Finding Christ in the Clutter


Sacramentals do not confer the grace of the Holy Spirit in the way that the sacraments do, but by the Church’s prayer, they prepare us to receive grace and dispose us to cooperate with it. “For well-disposed members of the faithful, the liturgy of the sacraments and sacramentals sanctifies almost every event of their lives with the divine grace which flows from the Paschal mystery of the Passion, Death, and Resurrection of Christ. From this source all sacraments and sacramentals draw their power. There is scarcely any proper use of material things which cannot be thus directed toward the sanctification of men and the praise of God.” —1670, Catechism of the Catholic Church

I have a 5”x7’’ picture of the face of Jesus on the dresser directly across from the bed. It’s a pretty popular characterization of Christ that I suspect can be found in many Catholic homes. What makes the rendering especially moving are His eyes. They follow me. Not in the menacing way I imagined portraits and pictures did when I was younger. It’s a non-threatening, loving stare. His eyes search for me, pleading, imploring.

I keep the picture there as a concrete reminder that Jesus wants to hear from me and probably more important that I need to listen. It’s my intention that His eyes seeking mine are the first to greet me upon waking. Often what happens in any household though, spaces and shelves that are clear one day, suddenly become littered with random objects, stacked and scattered haphazardly. I’m not pointing any fingers, but a certain someone I happen to be sacramentally pledged to for the rest of my living days has a particular problem with accumulating clutter in spots that are otherwise neat and tidy. Slowly what transpires over the course of a few days, or weeks, things pile up on the dresser directly in front of my picture of Jesus. An empty coffee mug, a half-drunk water bottle, our kids’ latest and greatest artwork, books, a hairbrush, my saline spray, random receipts… Ok, some of it’s my junk too. Pretty soon Jesus is obscured in all that worldly clutter.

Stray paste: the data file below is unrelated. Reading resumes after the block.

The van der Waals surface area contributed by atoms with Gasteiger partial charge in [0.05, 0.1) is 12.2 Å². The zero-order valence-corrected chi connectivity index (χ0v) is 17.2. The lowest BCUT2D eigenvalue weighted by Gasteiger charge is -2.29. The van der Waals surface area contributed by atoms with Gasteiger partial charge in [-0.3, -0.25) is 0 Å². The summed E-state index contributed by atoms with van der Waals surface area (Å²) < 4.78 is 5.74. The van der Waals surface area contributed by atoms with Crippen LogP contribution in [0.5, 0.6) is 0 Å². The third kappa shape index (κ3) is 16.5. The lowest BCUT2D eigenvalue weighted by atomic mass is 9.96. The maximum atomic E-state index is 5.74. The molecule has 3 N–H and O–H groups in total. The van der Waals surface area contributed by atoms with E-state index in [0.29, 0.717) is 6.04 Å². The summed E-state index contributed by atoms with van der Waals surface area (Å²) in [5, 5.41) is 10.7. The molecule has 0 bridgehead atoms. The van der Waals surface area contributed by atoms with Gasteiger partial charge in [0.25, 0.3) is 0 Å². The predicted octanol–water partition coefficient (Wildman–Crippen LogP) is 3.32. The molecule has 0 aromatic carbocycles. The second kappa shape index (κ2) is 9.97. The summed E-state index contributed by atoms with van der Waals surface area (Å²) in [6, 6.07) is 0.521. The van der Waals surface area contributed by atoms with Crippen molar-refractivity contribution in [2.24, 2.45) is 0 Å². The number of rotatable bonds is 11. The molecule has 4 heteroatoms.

This morning when I woke up, I looked across the room and could make out only the top of His forehead. It’s a nice forehead as foreheads go, but it doesn’t exactly inspire the magnetism of those compelling, soulful eyes. I tried to snake my neck to gain a slightly better view. But a Ziplock bag loaded with junk made it impossible to see much more. It struck me in the moment, how this is the perfect allegory for my faith life. I often unknowingly, and unintentionally allow things of this world to get in the way of the view of my Lord, Jesus. Within the blink of an eye, He is blocked, obscured or seemingly way off in the distance. Not because of any change in His stationary, constant position, but because I’ve done a good job of blocking Him out—with stuff.

As a youngster, we had plenty of sacramentals peppered throughout our house. My parents had a huge painting of Christ above their headboard. I must admit, His eyes did seem to follow me in that creepy, “I’m watching you” kind of way. We had a prominently displayed pretty cream white Hummel of the Blessed Mother with the infant Jesus that was knocked over and glued back together numerous times. There were rosaries and scapulars hung from bedposts and a gold colored chi-rho (the P with the X through it) saved from my parents’ wedding cake that hung on our living room wall. I didn’t know it at the time, but the religious symbol signifies the first two letters of the word Christ in the Greek alphabet. Needless to say, there were concrete reminders of our faith throughout our house. I never really thought of them as such, but there they were. I was soaking in it.